Research by Wolfgang Jank and Galit Shmueli
With the rise of e-Bay, online auctions have become an everyday part of life for many people. In some sense, these auctions are a statistician’s dream, containing a huge amount of publicly available data with literally millions of transactions taking place every day. A main feature of online auction data is the change in dynamics of the bidding process, which can move very slowly at some points during the auction only to have a rapid flurry of bids just before the auction closes.
Wolfgang Jank, associate professor of statistics, and Galit Shmueli, associate professor of statistics, with Shanshan Wang, analyst with DemandTec, a California software firm, have developed a dynamic forecasting model to predict price in online auctions. The model operates during the live auction and forecasts price at a future time point during the auction as well as its final price. The model uses both information available at the start of the auction, such as opening price, product characteristics, and seller reputation, as well as information only available after the auction starts, such as the amount of competition and current price level.
Traditional methods of forecasting prices are hard to apply and are not very accurate for online auctions, because they don’t take into account the dramatic changes in auction dynamics. Price changes in online auctions do not happen at a steady pace. Bids arrive in unevenly spaced time intervals, sometimes coming fast and furious and other times just a trickle.
Jank and Shmueli have accounted for the challenges of unevenly spaced data by treating the price evolution in an auction as a functional object, using a functional data framework with appropriate smoothing techniques. This allows the model to represent the extremely unevenly spaced series of bids in a compact form, estimate price dynamics via the derivatives of smooth functional objects and integrate this dynamic information into the forecaster, and incorporate both static and time-varying information about the auction into the forecasting system.
The authors used data from 190 seven-day auctions of both a high-priced item (a Microsoft Xbox) and a low-priced item (the book Harry Potter and the Half-Blood Prince). For each auction they collected bid history to learn the temporal order and magnitude of the bids. This is the information typically used by traditional forecasting models. But they also collected data on the auction format, the product characteristics, and seller attributes. The study was funded in part by a grant from the National Science Foundation and a grant from the Smith School’s Center for Electronic Markets and Enterprises (CEME).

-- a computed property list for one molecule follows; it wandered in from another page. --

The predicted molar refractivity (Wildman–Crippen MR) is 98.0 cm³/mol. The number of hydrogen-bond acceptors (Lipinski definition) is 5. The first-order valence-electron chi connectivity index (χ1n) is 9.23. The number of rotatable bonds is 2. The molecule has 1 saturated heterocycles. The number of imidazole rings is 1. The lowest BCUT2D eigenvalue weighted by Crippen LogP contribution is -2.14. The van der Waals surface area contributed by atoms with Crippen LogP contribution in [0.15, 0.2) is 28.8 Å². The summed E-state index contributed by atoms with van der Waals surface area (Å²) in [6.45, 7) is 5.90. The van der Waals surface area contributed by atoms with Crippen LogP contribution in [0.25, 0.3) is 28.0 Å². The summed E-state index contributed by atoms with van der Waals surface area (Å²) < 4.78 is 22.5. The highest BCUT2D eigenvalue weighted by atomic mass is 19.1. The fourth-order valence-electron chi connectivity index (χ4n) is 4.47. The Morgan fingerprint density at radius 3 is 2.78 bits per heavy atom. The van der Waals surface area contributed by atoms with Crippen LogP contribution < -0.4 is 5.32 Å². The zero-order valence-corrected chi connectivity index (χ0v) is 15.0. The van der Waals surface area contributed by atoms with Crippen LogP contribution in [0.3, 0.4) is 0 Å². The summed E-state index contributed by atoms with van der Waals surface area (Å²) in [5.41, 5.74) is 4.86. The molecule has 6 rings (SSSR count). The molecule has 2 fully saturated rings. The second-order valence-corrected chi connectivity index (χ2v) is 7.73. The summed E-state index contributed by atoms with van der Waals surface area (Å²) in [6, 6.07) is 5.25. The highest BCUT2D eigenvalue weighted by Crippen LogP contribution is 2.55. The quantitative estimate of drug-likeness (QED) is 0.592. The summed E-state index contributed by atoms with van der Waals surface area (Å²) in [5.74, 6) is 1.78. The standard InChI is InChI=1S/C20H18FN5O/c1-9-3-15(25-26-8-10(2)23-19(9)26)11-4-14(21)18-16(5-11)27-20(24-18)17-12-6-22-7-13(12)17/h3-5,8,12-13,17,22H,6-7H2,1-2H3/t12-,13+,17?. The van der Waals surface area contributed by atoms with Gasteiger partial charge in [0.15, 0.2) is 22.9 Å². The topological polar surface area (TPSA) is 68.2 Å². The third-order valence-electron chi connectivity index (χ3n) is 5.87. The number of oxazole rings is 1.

“The innovative part of this model is not just that it measures not just where the price will end up, but how fast the price is moving along this path,” says Jank. The model produces forecasts with low errors, and it outperforms standard forecasting methods, which severely under-predict price evolution.
The ability to accurately predict online auction dynamics, as well as the final auction price, has the potential to be a useful tool for both sellers and purchasers. The ability to accurately predict the dynamics and final price of online auctions has benefits for both sellers and purchasers. Dynamic price scoring would allow auctions to be ranked by lowest expected price, which would in turn allow purchasers to focus their time and energy on just those few auctions that promise the lowest price. Companies that re-sell materials on eBay, known as eBay stores or trading assistants, could also make use of price forecasting. These stores sell materials on behalf of individuals who do not want to use eBay directly. Ongoing price forecasting would allow these stores to pay their customers for their merchandise before the close of the auction, in effect offering faster liquidation for their customers.
Seller insurance also becomes possible with dynamic price forecasting. “Imagine that you’re a seller planning to auction your iPhone on eBay. The company running the auction could use dynamic forecasting to predict what the final price of the auction would likely be, and give you the option to purchase insurance that would guarantee you would at least receive a certain minimum price through the auction,” says Shmueli. “Because the model is dynamic, taking into account information as the auction is ongoing, they could offer you one price for insurance on the first day, and another on the second or third day, depending on how the auction is going.”
“Explaining and Forecasting Online Auction Data Prices and Their Dynamics Using Funcational Data Analysis” was published in the Journal of Business and Economic Statistics.
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